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A 10-point guide to Carney at the Bank of England

Mark Carney starts work at Threadneedle Street on Monday. It's not going to be easy.


by Chris Marshall on Jun 28, 2013 at 12:58

A 10-point guide to Carney at the Bank of England

Mark Carney’s arrival at the Bank of England is crucial for the UK economy, savers, investors… everyone.

So let’s start with a 10 point run-down of what you need to know:

1. A reminder: the former governor of the Bank of Canada and Goldman Sachs executive was a surprise choice for governor of the Bank of England, replacing Mervyn King who has led the Bank’s £375 billion quantitative easing stimulus programme – but also consistently above-target inflation, while suffering accusations of lording it over his colleagues.

2. Carney has said his mission is to build 'escape velocity'. He is seen as decidedly pro-stimulus, saying earlier this year that central banks aren’t yet ‘maxed out’.

3. Amid grand expectations for a more radical leader on Threadneedle Street, he is also under pressure from chancellor George Osborne and financial markets for stimulus.

4. But, though still some 4% off its pre-crisis GDP growth peak, recent business surveys and data suggest the UK economy is improving quite nicely – so that reduces the pressure for now (though green shoots don't always grow intro trees).

5. BUT, remember, it’s one man one vote on the monetary policy committee (MPC). Whether we get more QE depends more on what happens in the economy than Carney’s individual preference for continuing the easy money policy. The MPC is also, loosely, bound by its 2% inflation target (and inflation rose more than expected in May, to 2.7%)

6. Nothing is expected to happen at the MPC’s meeting next Thursday. Carney is too new to the job to join the two MPC members who have recently voted for stimulus (alongside King). If he does it will only mean an early defeat.

7. There is little that economists agree on (about anything), except that Carney’s new policy of choice will be ‘forward guidance’ on interest rates as practised by Ben Bernanke at the US Federal Reserve. This could be used to push back markets rate rise expectations, while reducing uncertainty for businesses and consumers. Interest rates probably won't be cut lower than the current 0.5% though.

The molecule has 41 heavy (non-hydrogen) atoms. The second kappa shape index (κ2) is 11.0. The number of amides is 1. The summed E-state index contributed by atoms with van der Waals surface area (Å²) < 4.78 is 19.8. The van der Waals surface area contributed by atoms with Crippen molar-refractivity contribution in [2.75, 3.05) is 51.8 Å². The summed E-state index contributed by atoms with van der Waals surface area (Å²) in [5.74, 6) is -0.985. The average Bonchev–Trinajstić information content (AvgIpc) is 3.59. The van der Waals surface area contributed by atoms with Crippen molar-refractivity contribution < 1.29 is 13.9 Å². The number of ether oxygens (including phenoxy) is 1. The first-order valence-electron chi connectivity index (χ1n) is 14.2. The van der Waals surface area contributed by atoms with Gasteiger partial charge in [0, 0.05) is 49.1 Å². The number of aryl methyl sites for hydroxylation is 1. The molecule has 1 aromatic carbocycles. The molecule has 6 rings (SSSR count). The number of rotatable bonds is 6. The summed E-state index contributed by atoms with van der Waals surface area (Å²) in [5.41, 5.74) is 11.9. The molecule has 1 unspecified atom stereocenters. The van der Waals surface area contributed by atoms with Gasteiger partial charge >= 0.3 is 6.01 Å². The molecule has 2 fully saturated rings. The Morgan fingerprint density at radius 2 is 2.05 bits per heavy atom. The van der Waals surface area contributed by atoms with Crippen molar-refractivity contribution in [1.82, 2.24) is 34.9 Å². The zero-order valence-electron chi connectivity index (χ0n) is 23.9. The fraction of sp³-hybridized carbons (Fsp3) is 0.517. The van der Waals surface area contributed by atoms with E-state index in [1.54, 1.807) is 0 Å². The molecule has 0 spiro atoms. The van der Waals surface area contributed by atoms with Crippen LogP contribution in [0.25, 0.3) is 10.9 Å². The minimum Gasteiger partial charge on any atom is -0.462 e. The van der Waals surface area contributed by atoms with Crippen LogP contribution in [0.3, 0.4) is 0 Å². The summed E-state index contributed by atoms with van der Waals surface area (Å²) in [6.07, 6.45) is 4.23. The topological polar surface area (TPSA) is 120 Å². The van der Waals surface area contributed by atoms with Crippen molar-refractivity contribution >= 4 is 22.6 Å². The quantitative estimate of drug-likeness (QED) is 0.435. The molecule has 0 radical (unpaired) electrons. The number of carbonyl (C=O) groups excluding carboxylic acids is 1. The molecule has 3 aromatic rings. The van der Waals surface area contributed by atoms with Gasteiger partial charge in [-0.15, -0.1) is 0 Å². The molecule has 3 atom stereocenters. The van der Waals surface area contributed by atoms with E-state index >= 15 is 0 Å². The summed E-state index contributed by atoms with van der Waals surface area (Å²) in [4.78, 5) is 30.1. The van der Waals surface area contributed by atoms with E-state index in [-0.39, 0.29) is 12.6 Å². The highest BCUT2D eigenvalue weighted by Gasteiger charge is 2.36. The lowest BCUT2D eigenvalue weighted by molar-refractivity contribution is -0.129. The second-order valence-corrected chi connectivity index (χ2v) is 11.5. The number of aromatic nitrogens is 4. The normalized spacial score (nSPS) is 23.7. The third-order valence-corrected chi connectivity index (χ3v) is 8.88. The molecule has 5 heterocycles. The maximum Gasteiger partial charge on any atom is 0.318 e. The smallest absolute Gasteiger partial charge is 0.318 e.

8. Save the Date. The Bank’s quarterly inflation report and accompanying press conference (8th of August) is when the action happens, providing Carney an opportunity to set out potential policy measures. Schroders sums these up neatly (see below). But of course much could have happened by then in the economy and global markets to waylay any current predictions.

1. Increasing QE (creating new money to buy government bonds);
2. Using QE money to buy corporate bonds as well (this was done previously in a small way);
3. Using QE money to buy mortgage backed bonds (the US Fed does this);
4. Cut interest rates even closer to zero from the 0.5% they've been held at for four years;
5. Cut the deposit rate for banks, taking it into unprecedented negative territory, forcing them to lend more;
6. Introduce supplementary targets for the MPC (eg, the unemployment rate, again like the Fed);
7. Cancel current holdings of government bonds, effectively making QE purchases a permanent give away;
8. Through the fnancial policy committee, lower capital requirements for banks, and therefore encourage more lending.

Source: Schroders

9. Expect the Bank of England to be more open under Carney. He’ll have a higher political and media profile than King. The lines between monetary and fiscal policy will be increasingly blurred, some commentators suggest. He could try and talk down the pound.

10. It’s not all monetary policy under the Bank of England’s new all-powerful role. Carney also has the huge task of getting banks to balance banks to rebuild their capital buffers, while also lending more.

Good luck!

2 comments so far. Why not have your say?

Colin Ryder

Jun 28, 2013 at 22:06

In point #10, please can you explain the reference to 'King'?

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john zee

Jun 29, 2013 at 13:56

Central bankers are so WAY overrated. It is commercial banking that rules the roosts and central bankers are made to oblige. Failure to make banks whole is therefore failure of the economy. Look at ALL previous bailouts! In reality, when an economy performs, it is businesses with a vision that makes this happen, which makes banks actually lend. There is no financial direction that could ever enforce a central banks wishes or jawboning on behalf of those businesses (I.e. our economy), thus central banks are essentially failed entities.

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